Sarah Null's Reviews > Love the One You're With

Love the One You're With by Emily Giffin
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Jun 27, 08

bookshelves: junk-food, owned
Read in June, 2008

The thing I like about Emily Giffin is that she doesn't talk down to her readers. Nor does she assume that everyone who wants to read a light, fun, chick book gives two hoots about what brand of clothing the heroine wears. Her books aren't cerebral by any means, but they're smart.

This is a story about a happily married woman who runs into the One That Got Away. The encounter brings up a host of memories and feelings and is the catalyst to a series of events that will leave her wondering if the life she's chosen is the life she was meant to have.

I thought the character of Ellen was written very well. So well, in fact, that it makes me wonder if the author has been in this situation or if a close friend of hers has. I particularly thought the fact that Ellen had lost her mother at an early age was handled very well. This aspect of Ellen's life influenced many of her decisions and gave some insight into her psyche. In almost every chapter Ellen (who is also the narrator) mentioned how much she missed her mother, and while some readers might think it was too much, it felt real to me. I've had close friends lose a parent and I know that it is something they think about every single day.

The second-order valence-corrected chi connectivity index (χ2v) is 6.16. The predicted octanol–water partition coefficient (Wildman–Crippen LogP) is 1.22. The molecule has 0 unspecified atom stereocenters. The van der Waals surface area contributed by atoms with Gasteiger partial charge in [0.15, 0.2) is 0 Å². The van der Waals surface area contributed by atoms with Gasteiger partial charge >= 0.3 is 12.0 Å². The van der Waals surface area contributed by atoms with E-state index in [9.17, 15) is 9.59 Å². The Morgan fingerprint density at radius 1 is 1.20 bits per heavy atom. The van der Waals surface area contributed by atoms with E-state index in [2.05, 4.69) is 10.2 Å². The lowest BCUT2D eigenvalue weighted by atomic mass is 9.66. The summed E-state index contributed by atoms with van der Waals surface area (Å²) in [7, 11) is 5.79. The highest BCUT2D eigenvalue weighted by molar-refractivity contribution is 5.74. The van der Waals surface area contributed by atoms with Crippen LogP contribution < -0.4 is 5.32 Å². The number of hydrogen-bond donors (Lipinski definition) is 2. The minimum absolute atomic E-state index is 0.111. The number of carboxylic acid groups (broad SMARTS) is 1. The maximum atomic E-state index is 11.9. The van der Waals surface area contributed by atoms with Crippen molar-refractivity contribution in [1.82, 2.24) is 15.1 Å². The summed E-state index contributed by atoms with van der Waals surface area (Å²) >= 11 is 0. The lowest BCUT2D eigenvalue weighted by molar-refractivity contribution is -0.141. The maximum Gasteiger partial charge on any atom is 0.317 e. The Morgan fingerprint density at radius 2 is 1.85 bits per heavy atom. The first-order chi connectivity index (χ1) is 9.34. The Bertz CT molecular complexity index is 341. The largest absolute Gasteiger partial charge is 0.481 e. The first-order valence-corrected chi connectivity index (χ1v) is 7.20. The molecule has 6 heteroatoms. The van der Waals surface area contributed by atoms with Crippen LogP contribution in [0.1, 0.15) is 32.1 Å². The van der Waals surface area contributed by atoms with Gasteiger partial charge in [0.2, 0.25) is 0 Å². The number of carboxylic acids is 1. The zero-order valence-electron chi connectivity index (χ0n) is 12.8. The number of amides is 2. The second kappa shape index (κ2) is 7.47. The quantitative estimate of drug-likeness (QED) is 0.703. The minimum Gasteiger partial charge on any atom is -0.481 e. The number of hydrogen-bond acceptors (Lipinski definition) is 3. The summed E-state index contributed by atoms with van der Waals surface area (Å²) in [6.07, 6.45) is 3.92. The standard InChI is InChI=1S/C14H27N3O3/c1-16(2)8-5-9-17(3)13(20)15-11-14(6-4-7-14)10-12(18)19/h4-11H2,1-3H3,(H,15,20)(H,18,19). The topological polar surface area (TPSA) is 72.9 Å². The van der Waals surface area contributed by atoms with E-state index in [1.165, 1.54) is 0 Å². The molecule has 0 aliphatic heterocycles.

I also thought Giffin perfectly captured the nuances of a new marriage - both its simple joys and its bumps in the road. It occurred to me that unmarried readers might not fully appreciate Ellen's feelings or motivations as marriage is something you can really only understand if you've experienced it.

While the character of Ellen was superbly developed, I thought all of the supporting cast - including the husband, the ex-boyfriend, the sister, and the best friend - were lacking. Although the book is written in the first person from Ellen's perspective, I thought more could be done to make these other characters come to life. This is particularly true of the character of Margot, Ellen's best friend and sister-in-law. I just didn't care about her.

Finally, reading this book made me ache to return to New York! It wasn't about the glamour and superficiality of New York like so many "chick lit" books I've read, but I thought it really captured the essence of what NY truly is: the burroughs, the culture, the pace. The feeling of being at the center of the world.
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Comments (showing 1-12 of 12) (12 new)

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message 1: by [deleted user] (new)

So, do you recommend? I've been contemplating whether or not I want to read this...


Sarah Null Yes, I recommend it.


message 3: by [deleted user] (new)

I'm going for it. Thank you.


message 4: by Karen (new)

Karen Nice review, Sarah. I've seen that book on some of these pages and dismissed it because I hate the title, it's a philosophy that I don't agree with. But after reading your review I have a different feeling about the book. I'm not into chick lit, although I will confess to reading some, so I really appreciate that you say the author writes "smart" and isn't into the clothes and shoes, etc. I just may give this one a try because of your review.